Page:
British Parliament rushes to reform economic crime in response to Ukraine’s aggression

New legislation to tackle Ukraine’s “dirty money” has been swiftly tracked through parliament to target Russian oligarchs over the invasion of Ukraine.

The Royal assent was granted under the Economic Crimes (Transparency and Enforcement) Act as the Capitol sat past midnight to ensure legislation.

The British government is now expected to announce further sanctions in response to Russia’s attack on Ukraine.

The law is set to establish a new registration of foreign entities that require foreign owners of UK real estate to declare their true identities.

The register must be updated annually, and penalties for failing to declare details or submitting false information will freeze the asset and prevent it from being sold or rented.

The passage of law through parliament is by the Lord’s ministers, including the government, which agrees to a call by the opposition to abolish the exemption from foreign ownership of property registration aimed at combating illegal cash laundering. I was helped by that concession.

Ministers also promised to promptly implement legal measures and provide Congress with up-to-date information on progress within six weeks.

The administration has submitted further bills to tackle economic crime early in the next parliamentary session and promised to carefully consider the proposed amendments.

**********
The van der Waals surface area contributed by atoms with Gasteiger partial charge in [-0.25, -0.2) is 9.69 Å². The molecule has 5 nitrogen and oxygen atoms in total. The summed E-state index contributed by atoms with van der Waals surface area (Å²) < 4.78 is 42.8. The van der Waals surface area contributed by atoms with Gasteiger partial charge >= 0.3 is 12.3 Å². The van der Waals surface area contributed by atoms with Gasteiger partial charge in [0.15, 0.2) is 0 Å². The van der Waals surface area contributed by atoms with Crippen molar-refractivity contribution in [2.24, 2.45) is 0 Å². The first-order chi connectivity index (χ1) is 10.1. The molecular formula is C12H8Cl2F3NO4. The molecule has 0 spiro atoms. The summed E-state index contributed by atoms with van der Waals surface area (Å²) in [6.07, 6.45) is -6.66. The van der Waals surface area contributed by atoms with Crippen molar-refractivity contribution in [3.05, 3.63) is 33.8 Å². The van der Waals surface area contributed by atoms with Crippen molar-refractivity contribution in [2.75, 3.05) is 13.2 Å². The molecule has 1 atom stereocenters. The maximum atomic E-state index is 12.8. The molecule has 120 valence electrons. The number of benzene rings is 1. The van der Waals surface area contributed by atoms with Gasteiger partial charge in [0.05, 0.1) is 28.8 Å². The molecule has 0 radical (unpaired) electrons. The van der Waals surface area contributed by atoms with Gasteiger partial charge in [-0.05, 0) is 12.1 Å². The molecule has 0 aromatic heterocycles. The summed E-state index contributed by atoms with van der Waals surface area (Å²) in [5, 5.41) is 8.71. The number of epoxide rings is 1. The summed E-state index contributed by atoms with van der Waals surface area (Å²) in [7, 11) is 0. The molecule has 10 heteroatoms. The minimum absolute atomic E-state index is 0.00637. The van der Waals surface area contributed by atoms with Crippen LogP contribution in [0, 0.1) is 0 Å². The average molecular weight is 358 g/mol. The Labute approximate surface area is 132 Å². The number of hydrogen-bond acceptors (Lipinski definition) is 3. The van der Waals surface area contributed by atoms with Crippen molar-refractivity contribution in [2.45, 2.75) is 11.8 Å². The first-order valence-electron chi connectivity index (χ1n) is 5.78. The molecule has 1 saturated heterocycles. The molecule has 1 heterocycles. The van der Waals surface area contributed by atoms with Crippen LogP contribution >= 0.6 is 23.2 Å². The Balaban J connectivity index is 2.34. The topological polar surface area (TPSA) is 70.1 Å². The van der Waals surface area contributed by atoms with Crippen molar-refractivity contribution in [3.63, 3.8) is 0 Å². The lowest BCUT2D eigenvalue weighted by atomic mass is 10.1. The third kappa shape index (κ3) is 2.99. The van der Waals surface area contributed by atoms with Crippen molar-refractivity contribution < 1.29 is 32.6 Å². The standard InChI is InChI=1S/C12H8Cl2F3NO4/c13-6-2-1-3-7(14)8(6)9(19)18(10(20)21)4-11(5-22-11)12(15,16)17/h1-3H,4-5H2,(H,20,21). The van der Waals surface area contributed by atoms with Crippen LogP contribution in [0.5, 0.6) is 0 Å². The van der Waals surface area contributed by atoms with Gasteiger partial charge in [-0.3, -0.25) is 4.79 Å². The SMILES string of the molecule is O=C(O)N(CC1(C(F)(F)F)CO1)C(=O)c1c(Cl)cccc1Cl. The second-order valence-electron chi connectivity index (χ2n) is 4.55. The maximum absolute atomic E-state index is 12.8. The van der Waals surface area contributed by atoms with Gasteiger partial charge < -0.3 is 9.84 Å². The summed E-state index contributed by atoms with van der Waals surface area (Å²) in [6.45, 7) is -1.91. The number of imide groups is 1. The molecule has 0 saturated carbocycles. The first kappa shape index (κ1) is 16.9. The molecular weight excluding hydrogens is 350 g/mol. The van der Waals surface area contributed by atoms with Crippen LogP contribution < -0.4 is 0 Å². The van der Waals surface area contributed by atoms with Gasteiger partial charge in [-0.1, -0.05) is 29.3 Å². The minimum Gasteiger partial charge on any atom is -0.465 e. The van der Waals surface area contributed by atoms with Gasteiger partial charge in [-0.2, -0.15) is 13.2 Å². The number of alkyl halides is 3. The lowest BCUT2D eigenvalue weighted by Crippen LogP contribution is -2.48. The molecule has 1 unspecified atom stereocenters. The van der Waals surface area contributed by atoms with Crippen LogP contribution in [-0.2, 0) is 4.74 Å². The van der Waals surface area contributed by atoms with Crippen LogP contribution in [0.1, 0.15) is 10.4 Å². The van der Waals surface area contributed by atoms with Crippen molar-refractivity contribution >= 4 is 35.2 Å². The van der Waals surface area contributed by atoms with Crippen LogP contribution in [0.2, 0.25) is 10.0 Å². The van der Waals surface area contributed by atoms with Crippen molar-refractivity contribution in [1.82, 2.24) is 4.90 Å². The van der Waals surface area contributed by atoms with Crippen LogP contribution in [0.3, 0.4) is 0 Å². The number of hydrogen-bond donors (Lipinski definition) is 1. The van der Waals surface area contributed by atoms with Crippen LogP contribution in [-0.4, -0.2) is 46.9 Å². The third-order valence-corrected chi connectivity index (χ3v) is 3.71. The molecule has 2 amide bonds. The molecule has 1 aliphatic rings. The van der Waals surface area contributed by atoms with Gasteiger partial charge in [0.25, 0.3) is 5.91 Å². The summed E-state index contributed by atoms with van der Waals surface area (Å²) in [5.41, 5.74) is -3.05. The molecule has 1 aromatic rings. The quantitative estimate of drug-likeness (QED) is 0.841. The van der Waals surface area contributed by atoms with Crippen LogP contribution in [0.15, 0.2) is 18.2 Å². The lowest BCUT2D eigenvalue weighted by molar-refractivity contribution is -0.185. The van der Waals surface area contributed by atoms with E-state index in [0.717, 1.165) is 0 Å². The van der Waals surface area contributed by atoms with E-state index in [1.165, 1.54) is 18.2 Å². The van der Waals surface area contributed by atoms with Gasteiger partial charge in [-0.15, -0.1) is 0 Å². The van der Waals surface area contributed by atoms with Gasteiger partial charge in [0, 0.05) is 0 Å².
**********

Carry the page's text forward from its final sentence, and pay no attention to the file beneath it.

The law passes the lord without voting and declares their true identity to foreign owners of British real estate, despite concerns about the length of time given to comply with the new registration. I requested that.

The government has reduced the grace period from 18 months to 6 months, but critics argued that this was still too long and called for a further reduction.

However, Sir Caranan, Minister of Business, argues that shortening the transition period risks opening the registration to legal opposition, instead to prevent the property from flying before the new rules are introduced. Proposed new disclosure requirements for.

This will force foreign entities that dispose of their assets after February 28, this year, to provide information about their effective owners.

Sir Caranan said:

“This is more effective than further shortening the transition period, and my submission is that there is a risk of opening the register provisions against legal objections.”

PA media